Saturday, 27 October 2007

The Silence of the Pasties

It's been a difficult week, gastronomically. With the full on arrival of autumn - leaves falling off trees, fireworks falling through letterboxes, the annual battle to delay lighting the stove - with autumn and the prospect of another lunch of lettuce and feta, a rebellious urge rose in me, like a late flowering rose challenging the dying of the year. In some atavistic race memory, a primordial neuron sparking deep in the brain stem cried, 'Pasty!'

The R-complex - seat of fight-or-flight responses, xenophobia, the territorial imperative - is a powerful master. It can be resisted but it cannot be ignored. My body needed pasty. Pasty it must have.

Accordingly I gathered my spear and pouch and went out to hunt.

I have to report abject failure. The true pasty, that magnificent, unbridled, steaming celtic creature, all milk-glazed crimped short crust and layered steak and swede, is extinct in South East England. Inbreeding and parsimony have left us with a limp and corrupted misnomer of a pasty, a sausage roll crossed with a TV supper. Flaky puff pastry containing a pre-digested slurry, runny playdough rolled in diced carrot and mushy peas, like something nasty stepped in behind the woodshed.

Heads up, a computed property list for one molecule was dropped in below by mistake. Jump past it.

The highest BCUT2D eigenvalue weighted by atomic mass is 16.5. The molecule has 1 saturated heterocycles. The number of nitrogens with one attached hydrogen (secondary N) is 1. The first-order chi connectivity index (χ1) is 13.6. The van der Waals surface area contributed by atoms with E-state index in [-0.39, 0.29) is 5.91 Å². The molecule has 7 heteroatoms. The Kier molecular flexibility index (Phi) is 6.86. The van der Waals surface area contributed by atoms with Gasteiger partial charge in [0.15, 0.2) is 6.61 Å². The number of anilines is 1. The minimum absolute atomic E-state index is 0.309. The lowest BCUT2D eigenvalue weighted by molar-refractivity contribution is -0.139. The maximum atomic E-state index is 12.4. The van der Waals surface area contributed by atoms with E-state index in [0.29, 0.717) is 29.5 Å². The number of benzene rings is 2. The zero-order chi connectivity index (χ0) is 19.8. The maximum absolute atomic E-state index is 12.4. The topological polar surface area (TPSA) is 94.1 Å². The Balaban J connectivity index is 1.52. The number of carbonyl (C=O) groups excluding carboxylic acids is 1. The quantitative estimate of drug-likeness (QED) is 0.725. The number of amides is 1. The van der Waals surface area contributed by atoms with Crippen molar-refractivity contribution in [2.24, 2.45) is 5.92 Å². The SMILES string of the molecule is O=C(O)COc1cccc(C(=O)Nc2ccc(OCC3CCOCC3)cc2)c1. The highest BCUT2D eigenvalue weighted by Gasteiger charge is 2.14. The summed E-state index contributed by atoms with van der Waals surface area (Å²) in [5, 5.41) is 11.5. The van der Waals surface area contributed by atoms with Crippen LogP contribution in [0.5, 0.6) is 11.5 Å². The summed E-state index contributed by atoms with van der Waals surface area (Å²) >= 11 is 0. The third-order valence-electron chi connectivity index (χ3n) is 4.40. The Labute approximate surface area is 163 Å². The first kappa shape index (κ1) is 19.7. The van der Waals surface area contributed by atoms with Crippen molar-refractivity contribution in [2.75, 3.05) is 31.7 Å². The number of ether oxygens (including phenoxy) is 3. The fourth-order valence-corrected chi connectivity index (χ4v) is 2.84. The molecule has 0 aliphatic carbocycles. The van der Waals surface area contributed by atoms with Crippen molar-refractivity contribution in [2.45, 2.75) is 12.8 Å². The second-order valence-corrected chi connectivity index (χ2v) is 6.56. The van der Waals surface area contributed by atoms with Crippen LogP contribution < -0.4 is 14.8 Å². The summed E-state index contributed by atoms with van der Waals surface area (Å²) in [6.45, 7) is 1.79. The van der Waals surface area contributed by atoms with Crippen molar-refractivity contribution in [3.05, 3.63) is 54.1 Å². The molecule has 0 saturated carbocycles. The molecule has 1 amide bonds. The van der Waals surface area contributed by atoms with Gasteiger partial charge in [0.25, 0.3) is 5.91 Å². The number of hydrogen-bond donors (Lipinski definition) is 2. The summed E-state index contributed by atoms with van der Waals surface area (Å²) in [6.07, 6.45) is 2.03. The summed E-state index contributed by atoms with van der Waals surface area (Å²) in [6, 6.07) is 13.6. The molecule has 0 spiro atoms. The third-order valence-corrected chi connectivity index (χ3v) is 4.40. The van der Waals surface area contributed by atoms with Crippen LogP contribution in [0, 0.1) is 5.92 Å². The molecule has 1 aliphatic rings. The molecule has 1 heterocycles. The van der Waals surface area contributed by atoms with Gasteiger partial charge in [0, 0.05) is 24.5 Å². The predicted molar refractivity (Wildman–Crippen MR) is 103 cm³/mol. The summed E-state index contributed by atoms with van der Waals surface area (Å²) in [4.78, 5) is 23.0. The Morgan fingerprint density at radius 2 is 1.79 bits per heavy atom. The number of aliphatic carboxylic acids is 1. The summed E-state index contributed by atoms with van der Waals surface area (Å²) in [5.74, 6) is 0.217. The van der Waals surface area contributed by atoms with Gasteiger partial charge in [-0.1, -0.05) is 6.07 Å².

I thought I'd cracked it when I happened on a farmer's market with continental overtones. Between the stalls of garlic ginger slices and olive-drenched sun-dried tomato was a baker with a rack of pasties, big as wheel chocks.

Alas, no. Puff pastry and slurry. Slop on an industrial scale. Slop that ran to the bottom of the kitchen bin liner and sagged there like a filled nappy. Recycle that, if you dare.

I shall have to order them direct, my oggies. From Cornwall, beloved Oggieland, where seasoned potato, swede and onion bask in the gravy from chunks of best steak, where short crust pastry crumbles in the mouth. I shall eat them from a paper bag, as pasties should be eaten, straight from the range in the kitchen behind the bar in the Red Lion at Blackwater, washed down with a pint of 'Boys'.

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